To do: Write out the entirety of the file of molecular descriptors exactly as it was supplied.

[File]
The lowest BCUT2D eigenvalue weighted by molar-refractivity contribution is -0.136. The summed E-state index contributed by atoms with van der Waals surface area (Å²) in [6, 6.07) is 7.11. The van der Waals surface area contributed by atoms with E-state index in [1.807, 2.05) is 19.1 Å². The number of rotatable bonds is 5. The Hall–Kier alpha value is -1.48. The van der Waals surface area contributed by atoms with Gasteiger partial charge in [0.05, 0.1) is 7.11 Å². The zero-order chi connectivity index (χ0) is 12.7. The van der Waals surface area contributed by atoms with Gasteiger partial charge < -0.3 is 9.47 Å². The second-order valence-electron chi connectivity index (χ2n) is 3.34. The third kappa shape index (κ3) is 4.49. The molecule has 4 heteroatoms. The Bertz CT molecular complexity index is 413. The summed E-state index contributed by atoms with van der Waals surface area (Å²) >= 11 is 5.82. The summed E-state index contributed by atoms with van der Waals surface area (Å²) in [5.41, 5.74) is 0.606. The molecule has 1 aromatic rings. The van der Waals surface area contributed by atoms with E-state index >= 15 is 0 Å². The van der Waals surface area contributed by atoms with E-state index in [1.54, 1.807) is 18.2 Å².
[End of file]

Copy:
The lowest BCUT2D eigenvalue weighted by molar-refractivity contribution is -0.136. The summed E-state index contributed by atoms with van der Waals surface area (Å²) in [6, 6.07) is 7.11. The van der Waals surface area contributed by atoms with E-state index in [1.807, 2.05) is 19.1 Å². The number of rotatable bonds is 5. The Hall–Kier alpha value is -1.48. The van der Waals surface area contributed by atoms with Gasteiger partial charge in [0.05, 0.1) is 7.11 Å². The zero-order chi connectivity index (χ0) is 12.7. The van der Waals surface area contributed by atoms with Gasteiger partial charge < -0.3 is 9.47 Å². The second-order valence-electron chi connectivity index (χ2n) is 3.34. The third kappa shape index (κ3) is 4.49. The molecule has 4 heteroatoms. The Bertz CT molecular complexity index is 413. The summed E-state index contributed by atoms with van der Waals surface area (Å²) >= 11 is 5.82. The summed E-state index contributed by atoms with van der Waals surface area (Å²) in [5.41, 5.74) is 0.606. The molecule has 1 aromatic rings. The van der Waals surface area contributed by atoms with E-state index >= 15 is 0 Å². The van der Waals surface area contributed by atoms with E-state index in [1.54, 1.807) is 18.2 Å².